Skip to main content


Autobiography of Eppa Hunton

Autobiography of Eppa Hunton

During this period, up to 1860, 1 had practiced my profession at Brentsville, with some success. I got a good practice and accumulated property. Excitement sometime before had begun to run very high between the North and the South. The question of slavery was the exciting cause. The North had the largest territory and the greatest population, and became very violent against the South on the question of slavery. Seward, one of the leading statesmen of the North, declared that this Union could not exist one-half slave and the other half free. Scenes of turmoil and violence occurred in both houses of Congress, and the patriotic and peace-loving man looked forward with the utmost dread to the future.

In 1860, the Democratic Party, which had been a unit up to that time and had always managed to hold the balance of power, was divided upon the "free-soil" question. The Party met in convention at Charleston, South Carolina, April 23, 1860, and was divided between Douglas and Breckinridge—Douglas representing the Northern "Free-Soil" wing, and Breckinridge the "States-Right" wing of the Party. Violent scenes occurred in the convention, and finally it was disrupted. Then two conventions were held, one in Baltimore, which nominated Stephen A. Douglas, of Illinois, and the other in Richmond, which nominated John C. Breckinridge, of Kentucky. The old Whig Party in convention nominated John Bell, of Tennessee. The Republicans nominated Abraham Lincoln, of Illinois. These candidates were all men of great ability. Lincoln was a rough man, and was called the "Illinois Rail Splitter." He was one of the most vulgar men that ever attained high position in the United States.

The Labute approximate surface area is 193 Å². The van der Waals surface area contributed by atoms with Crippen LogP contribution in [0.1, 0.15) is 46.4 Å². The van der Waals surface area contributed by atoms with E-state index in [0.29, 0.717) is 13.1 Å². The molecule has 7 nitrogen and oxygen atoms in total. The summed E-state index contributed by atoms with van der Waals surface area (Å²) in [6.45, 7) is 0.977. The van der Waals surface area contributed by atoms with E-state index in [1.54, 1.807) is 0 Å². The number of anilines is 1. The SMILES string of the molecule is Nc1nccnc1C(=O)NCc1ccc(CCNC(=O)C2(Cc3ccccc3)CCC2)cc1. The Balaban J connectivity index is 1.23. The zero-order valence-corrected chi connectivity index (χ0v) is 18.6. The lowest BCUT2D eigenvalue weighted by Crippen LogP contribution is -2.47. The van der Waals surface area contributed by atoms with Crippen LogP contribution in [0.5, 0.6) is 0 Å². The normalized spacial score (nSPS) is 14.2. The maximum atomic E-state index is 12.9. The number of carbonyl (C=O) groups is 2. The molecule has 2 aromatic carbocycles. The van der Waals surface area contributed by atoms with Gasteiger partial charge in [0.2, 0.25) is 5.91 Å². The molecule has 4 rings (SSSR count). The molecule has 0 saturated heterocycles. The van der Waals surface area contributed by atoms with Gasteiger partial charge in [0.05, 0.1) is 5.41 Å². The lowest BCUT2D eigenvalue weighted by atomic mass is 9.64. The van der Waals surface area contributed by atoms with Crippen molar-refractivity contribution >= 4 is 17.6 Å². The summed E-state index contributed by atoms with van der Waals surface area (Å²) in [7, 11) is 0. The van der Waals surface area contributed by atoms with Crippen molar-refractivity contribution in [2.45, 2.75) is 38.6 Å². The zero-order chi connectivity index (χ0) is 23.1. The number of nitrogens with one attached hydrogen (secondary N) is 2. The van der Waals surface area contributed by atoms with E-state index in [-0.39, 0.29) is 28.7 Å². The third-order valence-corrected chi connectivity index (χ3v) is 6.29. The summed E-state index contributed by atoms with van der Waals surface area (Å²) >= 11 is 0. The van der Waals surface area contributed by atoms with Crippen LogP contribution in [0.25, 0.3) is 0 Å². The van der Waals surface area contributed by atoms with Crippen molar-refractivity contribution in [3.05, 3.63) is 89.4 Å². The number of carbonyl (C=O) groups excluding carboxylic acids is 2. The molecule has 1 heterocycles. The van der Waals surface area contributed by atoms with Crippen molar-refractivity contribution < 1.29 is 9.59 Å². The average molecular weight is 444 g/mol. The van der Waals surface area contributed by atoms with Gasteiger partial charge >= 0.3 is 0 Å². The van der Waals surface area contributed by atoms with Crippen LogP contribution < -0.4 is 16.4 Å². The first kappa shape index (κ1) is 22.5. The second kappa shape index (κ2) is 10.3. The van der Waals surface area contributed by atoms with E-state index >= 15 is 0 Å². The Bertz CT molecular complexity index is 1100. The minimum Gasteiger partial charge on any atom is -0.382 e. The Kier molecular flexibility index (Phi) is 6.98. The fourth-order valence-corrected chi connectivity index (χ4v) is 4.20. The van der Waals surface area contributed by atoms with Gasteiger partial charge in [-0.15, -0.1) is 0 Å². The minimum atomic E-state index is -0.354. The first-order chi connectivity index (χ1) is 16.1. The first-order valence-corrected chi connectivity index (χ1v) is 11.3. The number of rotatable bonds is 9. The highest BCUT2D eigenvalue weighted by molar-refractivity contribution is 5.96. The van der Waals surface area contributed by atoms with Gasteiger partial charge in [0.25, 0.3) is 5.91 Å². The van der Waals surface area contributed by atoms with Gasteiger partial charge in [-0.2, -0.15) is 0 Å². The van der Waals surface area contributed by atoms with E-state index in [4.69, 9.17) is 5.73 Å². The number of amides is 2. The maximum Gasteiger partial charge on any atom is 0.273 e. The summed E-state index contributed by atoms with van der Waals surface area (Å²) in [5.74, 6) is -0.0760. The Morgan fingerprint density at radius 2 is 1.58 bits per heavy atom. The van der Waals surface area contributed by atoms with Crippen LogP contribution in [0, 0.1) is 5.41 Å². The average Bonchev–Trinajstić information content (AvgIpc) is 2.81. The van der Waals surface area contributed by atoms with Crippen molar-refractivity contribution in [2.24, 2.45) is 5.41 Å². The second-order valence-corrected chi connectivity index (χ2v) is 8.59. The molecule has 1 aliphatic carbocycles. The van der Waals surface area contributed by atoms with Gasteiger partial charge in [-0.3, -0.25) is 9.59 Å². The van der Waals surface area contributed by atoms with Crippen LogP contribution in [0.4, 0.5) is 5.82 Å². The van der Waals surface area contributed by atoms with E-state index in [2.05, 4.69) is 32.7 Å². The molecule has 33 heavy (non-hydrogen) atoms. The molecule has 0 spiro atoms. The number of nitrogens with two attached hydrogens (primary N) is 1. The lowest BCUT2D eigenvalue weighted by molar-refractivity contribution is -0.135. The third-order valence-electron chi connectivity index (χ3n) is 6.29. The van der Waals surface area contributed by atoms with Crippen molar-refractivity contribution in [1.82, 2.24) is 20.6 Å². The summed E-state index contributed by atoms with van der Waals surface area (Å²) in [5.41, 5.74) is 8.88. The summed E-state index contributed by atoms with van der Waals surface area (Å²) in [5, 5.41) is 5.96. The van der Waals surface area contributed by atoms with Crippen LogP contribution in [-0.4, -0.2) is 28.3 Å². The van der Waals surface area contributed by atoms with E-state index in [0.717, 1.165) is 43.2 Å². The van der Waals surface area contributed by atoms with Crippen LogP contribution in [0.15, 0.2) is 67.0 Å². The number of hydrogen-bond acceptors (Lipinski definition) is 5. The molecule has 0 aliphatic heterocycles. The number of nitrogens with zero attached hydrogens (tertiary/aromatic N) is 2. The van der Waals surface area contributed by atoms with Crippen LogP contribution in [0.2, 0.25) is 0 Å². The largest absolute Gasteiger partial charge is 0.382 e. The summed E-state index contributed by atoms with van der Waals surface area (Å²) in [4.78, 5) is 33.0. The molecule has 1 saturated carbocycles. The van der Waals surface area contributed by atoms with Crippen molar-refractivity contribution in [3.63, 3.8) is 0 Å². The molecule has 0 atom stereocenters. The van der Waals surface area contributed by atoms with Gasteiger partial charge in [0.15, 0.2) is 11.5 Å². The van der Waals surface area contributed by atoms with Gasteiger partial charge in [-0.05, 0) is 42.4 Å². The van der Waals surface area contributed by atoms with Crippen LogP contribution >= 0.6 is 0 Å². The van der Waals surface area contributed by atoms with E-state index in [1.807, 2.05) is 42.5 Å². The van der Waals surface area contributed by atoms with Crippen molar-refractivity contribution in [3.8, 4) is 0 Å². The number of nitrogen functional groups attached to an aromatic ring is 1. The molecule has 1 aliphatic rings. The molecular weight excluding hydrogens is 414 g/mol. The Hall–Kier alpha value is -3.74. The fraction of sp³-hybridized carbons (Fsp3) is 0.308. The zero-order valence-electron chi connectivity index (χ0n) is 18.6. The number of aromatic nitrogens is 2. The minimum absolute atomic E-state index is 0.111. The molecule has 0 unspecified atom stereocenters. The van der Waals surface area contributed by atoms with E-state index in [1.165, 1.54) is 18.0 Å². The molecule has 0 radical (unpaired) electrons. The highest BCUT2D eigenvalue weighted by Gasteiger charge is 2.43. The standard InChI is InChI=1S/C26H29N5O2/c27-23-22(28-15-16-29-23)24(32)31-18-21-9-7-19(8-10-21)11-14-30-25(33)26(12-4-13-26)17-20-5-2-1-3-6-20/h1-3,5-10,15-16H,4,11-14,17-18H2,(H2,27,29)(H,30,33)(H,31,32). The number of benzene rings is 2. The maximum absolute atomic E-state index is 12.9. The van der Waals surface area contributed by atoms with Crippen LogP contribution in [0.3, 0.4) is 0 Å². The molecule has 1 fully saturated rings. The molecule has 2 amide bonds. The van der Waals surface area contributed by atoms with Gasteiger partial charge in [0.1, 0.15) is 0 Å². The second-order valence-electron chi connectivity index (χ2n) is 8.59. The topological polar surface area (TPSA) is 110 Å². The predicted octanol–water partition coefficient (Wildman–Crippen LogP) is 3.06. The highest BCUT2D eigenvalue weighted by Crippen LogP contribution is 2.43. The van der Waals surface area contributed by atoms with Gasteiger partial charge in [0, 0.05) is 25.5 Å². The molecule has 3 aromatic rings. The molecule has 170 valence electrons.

It soon became apparent that there was great danger of the election of Abraham Lincoln, owing to the division in the Democratic Party. This increased the intense feeling between the sections. The people in many of the Southern States declared in convention assembled that they would not remain in the Union if the country elected a sectional president. I was elector on the Breckinridge ticket and actively canvassed the State of Virginia in the interest of that wing of the Democratic Party.

At that time my wife became ill. She seemed to be suffering with neuralgia of the liver, and subject to violent attacks of pain. These attacks continued with more or less violence until 1862. They interfered a good deal with my activity in politics. I was very devoted to my wife, and she to me, and when she was ill I wanted to be with her, and she desired my presence. Abraham Lincoln was elected on November 6, 1860. Although he got only a minority of the popular vote he got a majority of the electoral vote. The country from the Potomac to the Rio Grande was at once convulsed with excitement. Several of the "Cotton States" took early action for secession. James Buchanan was the President. He was a good man, but timid. After the "Cotton States" had all withdrawn from the Union they formed the Confederate States government at Montgomery, Alabama, with Jefferson Davis as President, and sent Commissioners to Washington to treat with the Buchanan administration for recognition as a nation. Mr. Buchanan promised time and again that he would recognize them, but his timidity interfered, and he postponed it until his term as President expired.